When I think about the role of what we traditionally think of as teacher, one of the most important roles of teachers is to work hard at making themselves as unimportant as possible, not unimportant in the sense of lacking value, but unimportant in the sense that they are eventually no longer needed.  In other words, the goal of the teacher is to aid the learners in becoming self-directed learners.

Notes on social learning in business by Harold Jarche

Training and instruction are all about control, with curricula, sanctioned learning objectives, and performance criteria. This works when the field of study is knowable. But fewer fields remain completely knowable, if they ever were. Many institutions and professions have been built on the premise that knowledge can be transferred in some kind of controlled process. If you question that premise, you threaten people’s jobs, status, and sense of worth. This is why you see some violent reactions to the notion of informal and social learning having validity within organizations.

A major difference between communities of practice and work teams is that the former are voluntary. People want to join communities of practice. People feel affinity for their communities of practice. You know you are in a community of practice when it changes your practice.

And finally, a post from the Heutagogy Community of Practice: The PAH Continuum: Pedagogy, Andragogy, & Heutagogy, by Fred Garnett

When we collaboratively developed the ideas of the open context model of learning, Wilma Clark had pointed out that in Russia the word ‘obuchenie’ means both teaching and learning, and the PAH Continuum might be seen as a way of scaffolding ‘obuchenie’ as a move from teacher’s control to learner’s control. I would see it as axiomatic, as I did when I was ‘brokering’ learning, that teachers, whilst delivering their subject expertise, should be enabling learners to better understand the process of learning for themselves.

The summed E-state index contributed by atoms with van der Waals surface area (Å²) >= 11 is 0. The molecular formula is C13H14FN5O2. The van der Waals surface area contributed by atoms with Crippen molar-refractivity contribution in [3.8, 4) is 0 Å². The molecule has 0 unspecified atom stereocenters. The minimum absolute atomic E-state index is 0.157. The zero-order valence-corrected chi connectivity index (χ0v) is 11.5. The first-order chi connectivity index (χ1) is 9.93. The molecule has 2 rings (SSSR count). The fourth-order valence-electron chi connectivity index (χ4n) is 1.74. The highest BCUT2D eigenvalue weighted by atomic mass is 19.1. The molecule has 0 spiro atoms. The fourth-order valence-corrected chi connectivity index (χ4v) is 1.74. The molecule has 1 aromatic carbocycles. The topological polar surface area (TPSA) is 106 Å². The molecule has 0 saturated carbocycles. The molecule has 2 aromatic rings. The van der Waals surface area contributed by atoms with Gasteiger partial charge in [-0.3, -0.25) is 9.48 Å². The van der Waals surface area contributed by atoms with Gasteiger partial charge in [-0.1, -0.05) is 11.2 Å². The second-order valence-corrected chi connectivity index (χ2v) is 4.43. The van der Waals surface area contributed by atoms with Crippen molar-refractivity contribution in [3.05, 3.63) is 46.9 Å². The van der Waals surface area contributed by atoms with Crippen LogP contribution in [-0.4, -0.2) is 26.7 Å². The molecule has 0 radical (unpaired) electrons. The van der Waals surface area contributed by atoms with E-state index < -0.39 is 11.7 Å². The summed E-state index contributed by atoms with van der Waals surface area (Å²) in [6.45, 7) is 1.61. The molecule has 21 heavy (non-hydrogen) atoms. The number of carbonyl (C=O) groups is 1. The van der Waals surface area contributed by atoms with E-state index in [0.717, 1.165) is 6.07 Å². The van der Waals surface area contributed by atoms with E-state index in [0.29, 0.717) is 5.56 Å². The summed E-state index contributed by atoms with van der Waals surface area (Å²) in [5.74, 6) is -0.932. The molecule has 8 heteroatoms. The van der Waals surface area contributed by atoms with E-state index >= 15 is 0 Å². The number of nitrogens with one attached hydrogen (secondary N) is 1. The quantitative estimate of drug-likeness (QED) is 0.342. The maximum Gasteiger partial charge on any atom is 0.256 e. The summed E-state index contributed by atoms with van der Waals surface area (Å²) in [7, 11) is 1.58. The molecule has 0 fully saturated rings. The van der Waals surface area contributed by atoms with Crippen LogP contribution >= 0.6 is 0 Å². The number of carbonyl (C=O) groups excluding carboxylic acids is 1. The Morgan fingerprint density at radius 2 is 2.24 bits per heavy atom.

So many posts; so much learning. With great appreciation for all my teachers out there. As Bernard Bull wrote:

In one sense, a teacher is anyone or anything that contributes to our learning.

The Risk Of Doing Nothing

1. My son Mac, now 5, has been interested in the Titanic story for about a year now. I shared with him the theory that had the Titanic turned itself around and parked itself next to the iceberg that it had hit, most of the passengers and crew could have gotten off the boat, onto the berg, and been rescued. (According to some oceanic archeologists, the ship could have turned itself around.) They would have been cold, for sure, but they wouldn’t have drowned. Instead, they all saw the iceberg as the threat (The Threat!!!), so they steered away from it. They didn’t see the threat as what it could be — a life saver. (I can no find no reference to this now; I heard it many years ago so I imagine it’s totally urban myth. But for this story, it serves a purpose.)

2. I recently read a publication called An avalanche is coming: Higher education and the revolution ahead.  If you work in higher education, you might consider reading it, or at least skimming it. The authors explain the avalanche metaphor this way: “The avalanche metaphor is appropriate because the one certainty for anyone in the path of an avalanche is that standing still is not an option. Indeed, it is a classic error of strategy to calculate the risks of action but fail to calculate the (often greater) risks of doing nothing” (pgs. 3-4).

Thank you sgillies at Flickr for making this image of the Gavarnie Avalanche available for use.

Thank you sgillies at Flickr for making this image of the Gavarnie Avalanche available for use.

I read words like “avalanche” (which sounds strong, forceful, and terrifying) and “revolution” (which sounds challenging and yet potentially transformative), and I get … I get … (what do I get?)  Well, I get disconcerted. But I also am inspired by a key idea in this report: